The Geek's Guide to the NFL Playoffs

It Doesn't Matter What Your Weakness Is ... the Patriots' Offense Will Beat You
The stadium scene.
Jan. 10 2008 12:55 PM

The Geek's Guide to the NFL Playoffs

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Terrell Owens. Click image to expand.
Terrell Owens

KC,

Wait a minute ... there was a point this year where Steve Smith was useful? He did pretty badly in our numbers—and as you point out, it is such a small sample size that you really can't learn anything from it (only 14 regular-season passes).

It will be interesting to see how the Cowboys use Jason Witten in this game. The Giants rank 31st in our ratings against tight ends, and in the first game between these teams Witten stomped all over the Giants: 116 yards and a touchdown with no incomplete passes. However, Michael Strahan did not play in that game, and the Giants pass rush was in the amorphous blob stage of evolution. By Week 10, the New York pass rush was so good that the Cowboys had to leave Witten back to help pass-block much more often, and he couldn't take advantage of the subpar Giants safeties. He had only two catches for 12 yards.

Still, for all these stats we've been batting around, the biggest issue in the game has nothing to do with numbers—Terrell Owens' ankle. The Cowboys offense just isn't as good without him.

Back to the Jaguars-Pats game. You mentioned Jacksonville receiver Reggie Williams' breakout year. Boy, I didn't see this one coming. Before this season, Williams was just a mediocre receiver with an annoying habit of celebrating every catch as if he had just scored the Super Bowl-winning touchdown. Now, we have him as one of the 10 best wideouts in football on a per-play basis. It's pretty obvious his performance this year is a fluke, though. Williams had 10 touchdowns with just 38 catches. Since 1978, the only receiver to score 10 TDs with fewer catches was Daryl Turner of the Seahawks, who did it in both 1984 and 1985.

On the other side of the ball, it's really interesting that your pass-coverage metrics show that New England should target Brian Williams. When we looked at our early game-charting data, one of the more surprising things we found was a major drop in effectiveness for the Jags' other cornerback, Rashean Mathis. He deservedly went to the Pro Bowl in 2006, but our charters have him as below average in 2007, while Williams comes out slightly above average—basically the same as he did a year ago. What do your numbers say about Mathis?

Of course, the beauty of the Patriots' offense is that it doesn't matter where the weakness of your defense happens to be. With so many weapons, they can attack pretty much anywhere. Everyone is looking for reasons why the Jaguars or Colts will beat the Patriots, but the Patriots were the greatest regular-season team of all time. I don't think they're going to go marching through the postseason with three blowouts like the 1985 Chicago Bears did, but there's no reason to believe they will lose until it actually happens.

To answer your question about the Seattle Seahawks, they allowed an average of 4.7 yards after catch, which is league average. The Packers run a lot of slants that are designed to attack man coverage, and that's where a lot of the YAC comes from. I don't think those passes will be there against a Seahawks defense that plays primarily in a Tampa-influenced Cover Two zone.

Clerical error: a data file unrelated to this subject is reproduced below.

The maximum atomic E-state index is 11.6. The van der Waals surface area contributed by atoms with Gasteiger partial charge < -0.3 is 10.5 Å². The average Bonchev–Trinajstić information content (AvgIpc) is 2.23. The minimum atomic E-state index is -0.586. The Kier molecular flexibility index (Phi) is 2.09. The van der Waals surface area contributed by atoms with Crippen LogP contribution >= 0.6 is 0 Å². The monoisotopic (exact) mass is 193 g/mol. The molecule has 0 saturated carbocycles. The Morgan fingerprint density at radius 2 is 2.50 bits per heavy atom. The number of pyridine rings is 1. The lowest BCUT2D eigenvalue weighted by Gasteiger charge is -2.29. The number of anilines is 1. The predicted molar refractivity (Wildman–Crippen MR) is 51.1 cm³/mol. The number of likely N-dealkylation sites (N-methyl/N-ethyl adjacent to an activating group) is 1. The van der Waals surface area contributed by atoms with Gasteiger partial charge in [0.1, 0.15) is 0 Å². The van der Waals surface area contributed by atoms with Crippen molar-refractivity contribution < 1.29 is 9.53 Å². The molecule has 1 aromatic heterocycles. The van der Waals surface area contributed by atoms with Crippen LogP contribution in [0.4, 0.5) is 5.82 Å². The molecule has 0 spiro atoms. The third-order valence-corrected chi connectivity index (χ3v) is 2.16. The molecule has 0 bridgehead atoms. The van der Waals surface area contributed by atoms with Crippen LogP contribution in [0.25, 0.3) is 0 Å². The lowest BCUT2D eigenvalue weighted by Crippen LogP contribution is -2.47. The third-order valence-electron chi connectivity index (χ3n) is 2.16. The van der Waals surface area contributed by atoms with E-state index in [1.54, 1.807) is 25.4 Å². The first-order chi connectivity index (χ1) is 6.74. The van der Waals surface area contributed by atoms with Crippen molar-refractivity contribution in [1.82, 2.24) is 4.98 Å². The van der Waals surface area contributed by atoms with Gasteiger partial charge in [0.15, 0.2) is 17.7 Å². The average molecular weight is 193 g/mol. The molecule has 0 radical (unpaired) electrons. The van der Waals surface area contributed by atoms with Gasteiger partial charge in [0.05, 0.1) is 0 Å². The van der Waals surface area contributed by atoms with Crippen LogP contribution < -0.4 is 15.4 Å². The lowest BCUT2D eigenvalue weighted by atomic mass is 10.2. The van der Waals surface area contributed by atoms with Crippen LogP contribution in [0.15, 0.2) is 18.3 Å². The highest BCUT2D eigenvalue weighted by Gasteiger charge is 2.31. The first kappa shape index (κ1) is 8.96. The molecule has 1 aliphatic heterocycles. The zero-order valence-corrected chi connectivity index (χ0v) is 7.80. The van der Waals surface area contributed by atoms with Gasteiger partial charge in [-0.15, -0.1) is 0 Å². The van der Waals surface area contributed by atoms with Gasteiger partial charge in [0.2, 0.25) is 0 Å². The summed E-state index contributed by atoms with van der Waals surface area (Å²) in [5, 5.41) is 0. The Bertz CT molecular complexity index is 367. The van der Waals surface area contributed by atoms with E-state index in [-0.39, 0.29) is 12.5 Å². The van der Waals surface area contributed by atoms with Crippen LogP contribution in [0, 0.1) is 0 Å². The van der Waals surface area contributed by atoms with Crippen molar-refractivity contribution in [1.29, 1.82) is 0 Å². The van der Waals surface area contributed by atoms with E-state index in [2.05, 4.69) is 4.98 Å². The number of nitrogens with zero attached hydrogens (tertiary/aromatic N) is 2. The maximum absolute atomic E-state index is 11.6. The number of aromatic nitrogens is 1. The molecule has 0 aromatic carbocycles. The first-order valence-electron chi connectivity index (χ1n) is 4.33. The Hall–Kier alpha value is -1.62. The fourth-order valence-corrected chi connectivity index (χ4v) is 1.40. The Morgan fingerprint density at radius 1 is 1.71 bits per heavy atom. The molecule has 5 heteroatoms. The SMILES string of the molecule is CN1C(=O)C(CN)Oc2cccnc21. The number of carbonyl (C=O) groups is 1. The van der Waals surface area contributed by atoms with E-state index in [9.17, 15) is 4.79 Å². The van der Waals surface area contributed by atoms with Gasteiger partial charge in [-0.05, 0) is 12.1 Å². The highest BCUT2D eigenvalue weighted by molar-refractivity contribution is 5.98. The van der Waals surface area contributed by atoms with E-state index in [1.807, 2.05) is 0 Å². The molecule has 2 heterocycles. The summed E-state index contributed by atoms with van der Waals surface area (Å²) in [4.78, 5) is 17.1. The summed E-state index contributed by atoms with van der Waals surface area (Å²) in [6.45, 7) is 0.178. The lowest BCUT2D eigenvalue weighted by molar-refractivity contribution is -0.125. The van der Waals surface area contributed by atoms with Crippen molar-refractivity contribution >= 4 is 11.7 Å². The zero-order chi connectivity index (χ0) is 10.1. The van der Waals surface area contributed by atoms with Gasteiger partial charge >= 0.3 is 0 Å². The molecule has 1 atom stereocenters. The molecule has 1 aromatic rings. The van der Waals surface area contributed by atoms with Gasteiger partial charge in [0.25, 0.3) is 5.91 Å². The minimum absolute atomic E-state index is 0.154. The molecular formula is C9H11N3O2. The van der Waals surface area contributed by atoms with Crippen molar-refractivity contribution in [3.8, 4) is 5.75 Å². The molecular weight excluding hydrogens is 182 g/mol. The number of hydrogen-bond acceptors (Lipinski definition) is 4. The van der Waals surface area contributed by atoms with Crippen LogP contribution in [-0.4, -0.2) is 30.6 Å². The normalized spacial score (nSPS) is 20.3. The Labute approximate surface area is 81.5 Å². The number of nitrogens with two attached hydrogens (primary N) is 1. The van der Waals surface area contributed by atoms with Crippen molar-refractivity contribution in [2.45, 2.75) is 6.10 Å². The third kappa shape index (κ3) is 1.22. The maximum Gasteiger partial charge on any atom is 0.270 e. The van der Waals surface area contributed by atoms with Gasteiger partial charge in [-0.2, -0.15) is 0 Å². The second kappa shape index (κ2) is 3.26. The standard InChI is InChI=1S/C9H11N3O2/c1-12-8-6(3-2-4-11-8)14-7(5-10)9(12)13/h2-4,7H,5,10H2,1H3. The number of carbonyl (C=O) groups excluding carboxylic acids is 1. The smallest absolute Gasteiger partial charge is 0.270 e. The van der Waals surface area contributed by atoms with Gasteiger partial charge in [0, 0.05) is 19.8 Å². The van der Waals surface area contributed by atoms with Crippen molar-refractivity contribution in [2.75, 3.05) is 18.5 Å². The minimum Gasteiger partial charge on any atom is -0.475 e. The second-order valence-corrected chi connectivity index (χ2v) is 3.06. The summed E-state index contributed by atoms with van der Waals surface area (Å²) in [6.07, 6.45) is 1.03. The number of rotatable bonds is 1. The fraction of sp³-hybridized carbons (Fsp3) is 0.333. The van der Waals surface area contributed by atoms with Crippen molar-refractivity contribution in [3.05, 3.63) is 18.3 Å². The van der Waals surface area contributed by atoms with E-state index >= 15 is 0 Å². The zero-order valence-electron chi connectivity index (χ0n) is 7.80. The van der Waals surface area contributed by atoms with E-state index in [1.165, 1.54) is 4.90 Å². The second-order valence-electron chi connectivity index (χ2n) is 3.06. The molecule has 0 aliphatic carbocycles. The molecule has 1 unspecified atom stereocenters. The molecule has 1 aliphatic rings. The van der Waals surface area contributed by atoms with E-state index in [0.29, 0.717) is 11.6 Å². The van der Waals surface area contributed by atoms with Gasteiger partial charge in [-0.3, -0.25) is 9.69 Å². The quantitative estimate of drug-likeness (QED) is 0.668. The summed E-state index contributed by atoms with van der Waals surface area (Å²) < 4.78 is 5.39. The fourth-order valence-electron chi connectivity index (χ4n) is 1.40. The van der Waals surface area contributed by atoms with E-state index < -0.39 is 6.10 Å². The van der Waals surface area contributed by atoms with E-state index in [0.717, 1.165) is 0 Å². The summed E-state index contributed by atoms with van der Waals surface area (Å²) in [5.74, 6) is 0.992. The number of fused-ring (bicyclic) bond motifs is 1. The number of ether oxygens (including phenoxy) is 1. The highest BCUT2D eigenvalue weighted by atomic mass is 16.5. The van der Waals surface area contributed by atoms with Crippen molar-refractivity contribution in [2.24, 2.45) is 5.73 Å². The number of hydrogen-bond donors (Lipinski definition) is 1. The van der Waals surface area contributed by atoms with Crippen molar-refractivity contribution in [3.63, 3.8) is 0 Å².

The more important matchup issue is the Seattle defensive front seven against the Green Bay offensive line. That front seven won the wild-card game by dominating the Washington line, but it will be harder to harass Brett Favre. Green Bay's blocking is good, and Favre knows how to throw the ball away and avoid a sack. Based on our Adjusted Sack Rate stats—sacks per pass play, adjusted for situation and opponent—the Packers had the best pass protection in the NFL this year. Seattle's front seven is also good at stopping the run, and Green Bay's line doesn't do the best job run-blocking. However, the Seahawks give up a lot of long runs if a back can get past the initial line of defenders—and Green Bay's Ryan Grant is a player who gets a lot of those long runs.

As for Bob Sanders, well, the play-by-play doesn't really create numbers that tell you straight out when players are good and bad. They do a better job of telling you a broader story about how a defense used its individual players. Nonetheless, there are some pretty clear signs of Sanders' importance. He made 60 run tackles, fourth among all safeties, and he made those tackles after an average gain of just 5.5 yards, which is well above average for a safety. Sanders also had 21 Defeats, defined as plays where the offense lost yardage, turned the ball over, or failed to convert third down. The only safety with more was Roman Harper of New Orleans. In addition, the Colts were the second-best defense against tight ends, usually a sign of good safety play. With injured superstar tight end Antonio Gates out for the Chargers, Indianapolis can stick Sanders in the box for pretty much the whole game, which sure makes life a lot more difficult for LaDainian Tomlinson.

Aaron

Aaron Schatz is editor-in-chief of FootballOutsiders.com and lead writer on Football Outsiders Almanac 2012.